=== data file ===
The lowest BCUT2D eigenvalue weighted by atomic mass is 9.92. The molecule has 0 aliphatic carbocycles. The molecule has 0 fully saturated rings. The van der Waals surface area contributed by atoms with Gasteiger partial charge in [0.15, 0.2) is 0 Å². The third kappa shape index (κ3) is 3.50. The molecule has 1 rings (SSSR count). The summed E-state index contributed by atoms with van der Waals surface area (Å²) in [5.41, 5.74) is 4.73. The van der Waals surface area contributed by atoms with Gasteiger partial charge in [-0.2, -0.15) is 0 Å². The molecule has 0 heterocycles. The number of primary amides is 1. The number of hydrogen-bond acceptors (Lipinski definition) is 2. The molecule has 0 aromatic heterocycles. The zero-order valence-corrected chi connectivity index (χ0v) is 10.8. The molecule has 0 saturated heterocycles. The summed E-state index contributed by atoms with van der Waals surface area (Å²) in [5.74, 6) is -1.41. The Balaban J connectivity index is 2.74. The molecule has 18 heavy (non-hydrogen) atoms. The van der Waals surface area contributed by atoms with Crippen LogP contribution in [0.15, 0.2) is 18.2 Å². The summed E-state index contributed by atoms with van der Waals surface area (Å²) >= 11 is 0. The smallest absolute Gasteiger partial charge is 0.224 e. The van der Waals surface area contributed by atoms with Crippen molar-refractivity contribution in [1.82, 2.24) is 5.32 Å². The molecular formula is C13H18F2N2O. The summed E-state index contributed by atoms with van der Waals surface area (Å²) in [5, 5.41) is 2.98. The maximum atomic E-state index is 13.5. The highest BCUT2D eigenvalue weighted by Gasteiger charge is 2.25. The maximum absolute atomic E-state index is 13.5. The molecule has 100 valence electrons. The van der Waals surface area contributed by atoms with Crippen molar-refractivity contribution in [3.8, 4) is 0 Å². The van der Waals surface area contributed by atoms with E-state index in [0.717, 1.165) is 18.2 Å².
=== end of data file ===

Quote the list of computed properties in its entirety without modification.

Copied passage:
The lowest BCUT2D eigenvalue weighted by atomic mass is 9.92. The molecule has 0 aliphatic carbocycles. The molecule has 0 fully saturated rings. The van der Waals surface area contributed by atoms with Gasteiger partial charge in [0.15, 0.2) is 0 Å². The third kappa shape index (κ3) is 3.50. The molecule has 1 rings (SSSR count). The summed E-state index contributed by atoms with van der Waals surface area (Å²) in [5.41, 5.74) is 4.73. The van der Waals surface area contributed by atoms with Gasteiger partial charge in [-0.2, -0.15) is 0 Å². The molecule has 0 heterocycles. The number of primary amides is 1. The number of hydrogen-bond acceptors (Lipinski definition) is 2. The molecule has 0 aromatic heterocycles. The zero-order valence-corrected chi connectivity index (χ0v) is 10.8. The molecule has 0 saturated heterocycles. The summed E-state index contributed by atoms with van der Waals surface area (Å²) in [5.74, 6) is -1.41. The Balaban J connectivity index is 2.74. The molecule has 18 heavy (non-hydrogen) atoms. The van der Waals surface area contributed by atoms with Crippen LogP contribution in [0.15, 0.2) is 18.2 Å². The summed E-state index contributed by atoms with van der Waals surface area (Å²) >= 11 is 0. The smallest absolute Gasteiger partial charge is 0.224 e. The van der Waals surface area contributed by atoms with Crippen molar-refractivity contribution in [1.82, 2.24) is 5.32 Å². The molecular formula is C13H18F2N2O. The summed E-state index contributed by atoms with van der Waals surface area (Å²) in [5, 5.41) is 2.98. The maximum atomic E-state index is 13.5. The highest BCUT2D eigenvalue weighted by Gasteiger charge is 2.25. The maximum absolute atomic E-state index is 13.5. The molecule has 100 valence electrons. The van der Waals surface area contributed by atoms with Crippen molar-refractivity contribution in [3.8, 4) is 0 Å². The van der Waals surface area contributed by atoms with E-state index in [0.717, 1.165) is 18.2 Å².